Millions of Yemeni children facing triple threat of cholera, measles and malnutrition

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Health system ravaged by war has collapsed, unable to cope with contagious diseases

Millions of Yemeni children are at risk from a triple threat of malnutrition which has left their immune systems low, a spiralling cholera epidemic, and a new outbreak of the highly infectious measles virus.

The warning comes as fighting between the Saudi Arabia-led coalition and Houthi opposition group has raged all week, since a 72-hour ceasefire ended and failed to secure lasting peace.

At least 1.5 million children are already acutely malnourished and millions more are ‘food insecure’, going to bed hungry every night. This is the result of 19-months of hostilities during which imports of essential supplies including food, fuel and medicine have been severely restricted; humanitarian access obstructed; and hospitals and other vital civilian facilities bombed.

Of the 7.6 million people declared to be ‘at risk’ of cholera, approximately half are assumed to be children – around 3.8 million.

One girl named Yasmine, seven, was treated for cholera in al-Sabeen Children’s Hospital in the capital city Sana’a, alongside her sister and triplet brothers.

Her father Bashir, 38, said: “Their grandmother had symptoms and three days later, six of our children – three girls and three boys – were infected. They got severe diarrhea. Immediately, we went to the closest clinic in our area but the doctors could not accept the cases. My daughter Yasmine went into a coma, I was very scared. The doctor in the clinic suggested I take her and the other children to the hospital in Sana’a.”

Because al-Sabeen Hospital has run out of some supplies, like many hospitals in Yemen, staff have been forced to ask patients to buy their own medicines externally. When available, it is vastly overpriced.

Bashir said: “I called my cousin to lend me some money for the medicine, I got the money, but I didn't find the medicine. I kept driving all night to find potassium for oral intake. I found only one bottle while I need two bottles. So I gave it to my daughter Yasmine first who is in a seriously bad situation.” One bottle cost £15 (4,500 Yemeni Riyal).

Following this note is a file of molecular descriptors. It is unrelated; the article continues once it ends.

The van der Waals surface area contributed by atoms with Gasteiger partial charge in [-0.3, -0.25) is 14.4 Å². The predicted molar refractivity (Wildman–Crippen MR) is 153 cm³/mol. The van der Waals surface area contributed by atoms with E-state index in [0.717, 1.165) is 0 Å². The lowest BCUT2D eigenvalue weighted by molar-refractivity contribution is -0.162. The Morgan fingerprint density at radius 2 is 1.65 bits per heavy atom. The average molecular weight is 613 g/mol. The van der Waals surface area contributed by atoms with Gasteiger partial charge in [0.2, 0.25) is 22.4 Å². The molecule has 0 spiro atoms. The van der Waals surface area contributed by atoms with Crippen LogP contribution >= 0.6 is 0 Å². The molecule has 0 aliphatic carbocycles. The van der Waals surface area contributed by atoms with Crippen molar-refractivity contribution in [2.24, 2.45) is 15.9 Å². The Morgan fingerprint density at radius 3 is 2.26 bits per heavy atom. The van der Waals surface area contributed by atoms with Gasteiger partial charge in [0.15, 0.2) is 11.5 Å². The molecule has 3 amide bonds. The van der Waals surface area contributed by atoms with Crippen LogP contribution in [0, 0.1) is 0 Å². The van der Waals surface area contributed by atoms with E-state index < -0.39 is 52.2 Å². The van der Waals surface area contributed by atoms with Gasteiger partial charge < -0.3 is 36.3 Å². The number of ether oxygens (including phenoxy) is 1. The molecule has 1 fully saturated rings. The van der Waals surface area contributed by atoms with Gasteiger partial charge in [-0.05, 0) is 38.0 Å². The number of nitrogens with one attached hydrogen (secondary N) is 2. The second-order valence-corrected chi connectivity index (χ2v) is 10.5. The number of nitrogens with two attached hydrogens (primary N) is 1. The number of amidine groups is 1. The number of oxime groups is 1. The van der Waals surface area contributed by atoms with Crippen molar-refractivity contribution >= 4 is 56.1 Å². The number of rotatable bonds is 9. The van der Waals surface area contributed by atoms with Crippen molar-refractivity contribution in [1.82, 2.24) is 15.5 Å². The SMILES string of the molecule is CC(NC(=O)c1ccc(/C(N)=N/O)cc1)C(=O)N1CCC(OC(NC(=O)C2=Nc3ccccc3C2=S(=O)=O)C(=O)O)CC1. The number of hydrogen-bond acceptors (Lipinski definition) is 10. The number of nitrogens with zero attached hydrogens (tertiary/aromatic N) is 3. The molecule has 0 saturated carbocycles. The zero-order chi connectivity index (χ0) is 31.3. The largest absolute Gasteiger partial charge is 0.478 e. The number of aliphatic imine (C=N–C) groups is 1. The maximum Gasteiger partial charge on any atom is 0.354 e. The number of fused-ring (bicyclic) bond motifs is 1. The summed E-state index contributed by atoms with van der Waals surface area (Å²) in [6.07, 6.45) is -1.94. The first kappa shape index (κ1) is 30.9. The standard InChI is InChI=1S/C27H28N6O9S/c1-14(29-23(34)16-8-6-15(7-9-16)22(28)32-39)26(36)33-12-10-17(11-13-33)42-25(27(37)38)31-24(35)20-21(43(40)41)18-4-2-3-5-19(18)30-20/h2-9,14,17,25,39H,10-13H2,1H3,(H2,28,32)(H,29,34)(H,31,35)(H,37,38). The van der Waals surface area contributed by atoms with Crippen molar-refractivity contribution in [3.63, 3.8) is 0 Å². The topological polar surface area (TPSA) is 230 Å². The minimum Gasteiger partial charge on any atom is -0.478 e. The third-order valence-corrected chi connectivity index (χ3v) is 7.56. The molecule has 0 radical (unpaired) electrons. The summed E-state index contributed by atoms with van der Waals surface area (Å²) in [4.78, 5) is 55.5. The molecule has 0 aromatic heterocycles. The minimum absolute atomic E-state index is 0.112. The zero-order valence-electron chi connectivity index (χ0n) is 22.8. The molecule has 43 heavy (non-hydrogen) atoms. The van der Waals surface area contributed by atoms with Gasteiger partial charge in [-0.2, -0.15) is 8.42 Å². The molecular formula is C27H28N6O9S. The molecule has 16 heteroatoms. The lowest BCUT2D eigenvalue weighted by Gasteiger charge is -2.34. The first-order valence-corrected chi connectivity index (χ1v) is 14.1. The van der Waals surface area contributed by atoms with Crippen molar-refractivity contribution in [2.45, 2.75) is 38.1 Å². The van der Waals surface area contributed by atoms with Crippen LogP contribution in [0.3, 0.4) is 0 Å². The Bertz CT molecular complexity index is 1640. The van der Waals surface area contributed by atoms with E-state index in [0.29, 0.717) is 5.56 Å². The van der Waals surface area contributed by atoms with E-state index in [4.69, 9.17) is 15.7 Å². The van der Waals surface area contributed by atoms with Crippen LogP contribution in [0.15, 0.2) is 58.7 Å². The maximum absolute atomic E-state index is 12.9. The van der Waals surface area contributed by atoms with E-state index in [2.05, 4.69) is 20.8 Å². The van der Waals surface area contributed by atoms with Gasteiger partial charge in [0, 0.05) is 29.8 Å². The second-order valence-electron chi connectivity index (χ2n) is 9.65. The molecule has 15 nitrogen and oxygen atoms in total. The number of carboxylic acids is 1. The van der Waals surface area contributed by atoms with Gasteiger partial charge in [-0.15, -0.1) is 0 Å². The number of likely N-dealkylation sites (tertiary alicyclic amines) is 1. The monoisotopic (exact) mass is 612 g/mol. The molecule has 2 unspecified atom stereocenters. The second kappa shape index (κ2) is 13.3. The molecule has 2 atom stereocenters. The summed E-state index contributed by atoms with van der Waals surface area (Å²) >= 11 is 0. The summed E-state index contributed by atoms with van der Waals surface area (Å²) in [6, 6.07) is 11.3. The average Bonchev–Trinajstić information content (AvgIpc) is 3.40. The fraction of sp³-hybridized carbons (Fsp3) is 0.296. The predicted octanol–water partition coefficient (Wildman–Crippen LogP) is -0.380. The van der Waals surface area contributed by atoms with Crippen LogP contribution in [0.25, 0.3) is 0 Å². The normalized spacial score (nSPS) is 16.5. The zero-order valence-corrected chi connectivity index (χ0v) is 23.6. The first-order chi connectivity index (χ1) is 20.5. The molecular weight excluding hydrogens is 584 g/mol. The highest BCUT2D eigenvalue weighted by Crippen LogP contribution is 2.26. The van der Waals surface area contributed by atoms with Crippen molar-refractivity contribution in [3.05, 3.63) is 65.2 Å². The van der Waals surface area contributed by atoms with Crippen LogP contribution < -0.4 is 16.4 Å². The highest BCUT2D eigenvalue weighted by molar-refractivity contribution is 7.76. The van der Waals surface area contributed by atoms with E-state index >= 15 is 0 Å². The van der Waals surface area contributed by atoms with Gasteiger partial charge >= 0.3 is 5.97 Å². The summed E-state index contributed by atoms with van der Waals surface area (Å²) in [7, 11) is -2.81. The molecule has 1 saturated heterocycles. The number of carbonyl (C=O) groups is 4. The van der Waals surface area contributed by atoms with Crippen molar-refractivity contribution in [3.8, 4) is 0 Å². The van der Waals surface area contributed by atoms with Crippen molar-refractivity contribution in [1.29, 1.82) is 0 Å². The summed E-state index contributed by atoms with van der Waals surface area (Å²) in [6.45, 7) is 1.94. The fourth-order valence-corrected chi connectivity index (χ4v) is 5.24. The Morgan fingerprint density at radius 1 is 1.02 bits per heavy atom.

The father spent most of the money he had been saving for years: “I had saved about 650,000 riyal (£2,120) but I spent it all now, I only have 8,000 riyal (£26) left. I own a minibus, it is in bad condition but I’m willing to sell it for my children.”

Dr Najat, who treated Yasmine, said: “Yasmine suffers from kidney failure owing to severe dehydration which stemmed from cholera, she needs intensive care.

“The situation is very bad here in the hospital, we are really facing a crisis. We are lacking medicines, equipment, doctors and staff salaries.”

Save the Children staff in Yemen have also recorded five cases of measles, a highly infectious airborne virus that spreads quickly amongst those who have not been vaccinated against it.

Dr Najat said: “Further to cholera cases, we received five cases from Sa’dah infected with measles. This is serious because it is a contagious disease and it might spread to Sana’a city.”

The doctor immediately referred the measles cases to the city’s main hospital, Al Thawra, to prevent the disease from spreading amongst his already weak cholera-infected child patients.

Edward Santiago, Save the Children’s Yemen Country Director, said: “The de facto blockade has starved Yemen of food, medicine and medical supplies, including some vaccines. Many health facilities have been damaged and 600 have been closed due to the conflict, leaving millions without very basic healthcare. The country’s health system is on its knees and is no fit state to deal with an infectious disease outbreak.”

Two thirds of Yemenis do not have access to clean water and sanitation services, especially those in cities, further increasing the risk of infection. The conflict has caused thousands of families to flee and camp on the outskirts of Sana’a where conditions are unsanitary and could see the rapid spread of cholera though contaminated food and water.

Save the Children is preparing to launch a three-month cholera prevention programme.

The charity is calling for an immediate and permanent ceasefire, and for the importation and distribution of food, fuel and medicine to be scaled up urgently.


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Notes to editors
According to the Yemeni Ministry of Public Health, as of October 23 the number of confirmed cholera cases was 31 in Amanat Al Asimah (12), Aden (9), Lahj (1), Al Bayda (4), Sana’a (4) and Hajjah (1) governorates. According to preliminary reports from local authorities, 32 deaths related to Acute Watery Diarrhoea have been reported in Taiz (4), Hodaida (8), Aden (8), Lahj (8), Al Bayda (2) and Sana’a (2).

The WHO has assumed that IDPs (currently estimated 3.2 million) and 25% of the population in most affected areas, which totals 7.6 million, are at risk of cholera.

Save the Children recently reported under-resourced hospitals have run out of medicines and desperate parents are selling their belongings like jewellery and cars to afford them: